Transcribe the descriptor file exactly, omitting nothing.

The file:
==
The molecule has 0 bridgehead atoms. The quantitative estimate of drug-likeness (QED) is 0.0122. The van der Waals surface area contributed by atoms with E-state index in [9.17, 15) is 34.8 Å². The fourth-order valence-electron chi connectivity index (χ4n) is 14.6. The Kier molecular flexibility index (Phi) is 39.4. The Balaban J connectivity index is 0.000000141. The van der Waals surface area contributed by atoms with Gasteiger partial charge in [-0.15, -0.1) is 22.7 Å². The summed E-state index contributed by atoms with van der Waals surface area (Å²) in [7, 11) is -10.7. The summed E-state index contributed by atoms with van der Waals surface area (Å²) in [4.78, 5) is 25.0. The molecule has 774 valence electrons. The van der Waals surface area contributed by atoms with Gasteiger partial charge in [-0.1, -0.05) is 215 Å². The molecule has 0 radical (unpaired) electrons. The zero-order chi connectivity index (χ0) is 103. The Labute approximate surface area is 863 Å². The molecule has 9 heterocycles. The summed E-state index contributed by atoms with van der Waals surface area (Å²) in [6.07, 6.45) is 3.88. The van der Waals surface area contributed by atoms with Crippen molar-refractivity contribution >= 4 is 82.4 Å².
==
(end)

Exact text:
The molecule has 0 bridgehead atoms. The quantitative estimate of drug-likeness (QED) is 0.0122. The van der Waals surface area contributed by atoms with E-state index in [9.17, 15) is 34.8 Å². The fourth-order valence-electron chi connectivity index (χ4n) is 14.6. The Kier molecular flexibility index (Phi) is 39.4. The Balaban J connectivity index is 0.000000141. The van der Waals surface area contributed by atoms with Gasteiger partial charge in [-0.15, -0.1) is 22.7 Å². The summed E-state index contributed by atoms with van der Waals surface area (Å²) in [7, 11) is -10.7. The summed E-state index contributed by atoms with van der Waals surface area (Å²) in [4.78, 5) is 25.0. The molecule has 774 valence electrons. The van der Waals surface area contributed by atoms with Gasteiger partial charge in [-0.1, -0.05) is 215 Å². The molecule has 0 radical (unpaired) electrons. The zero-order chi connectivity index (χ0) is 103. The Labute approximate surface area is 863 Å². The molecule has 9 heterocycles. The summed E-state index contributed by atoms with van der Waals surface area (Å²) in [6.07, 6.45) is 3.88. The van der Waals surface area contributed by atoms with Crippen molar-refractivity contribution >= 4 is 82.4 Å².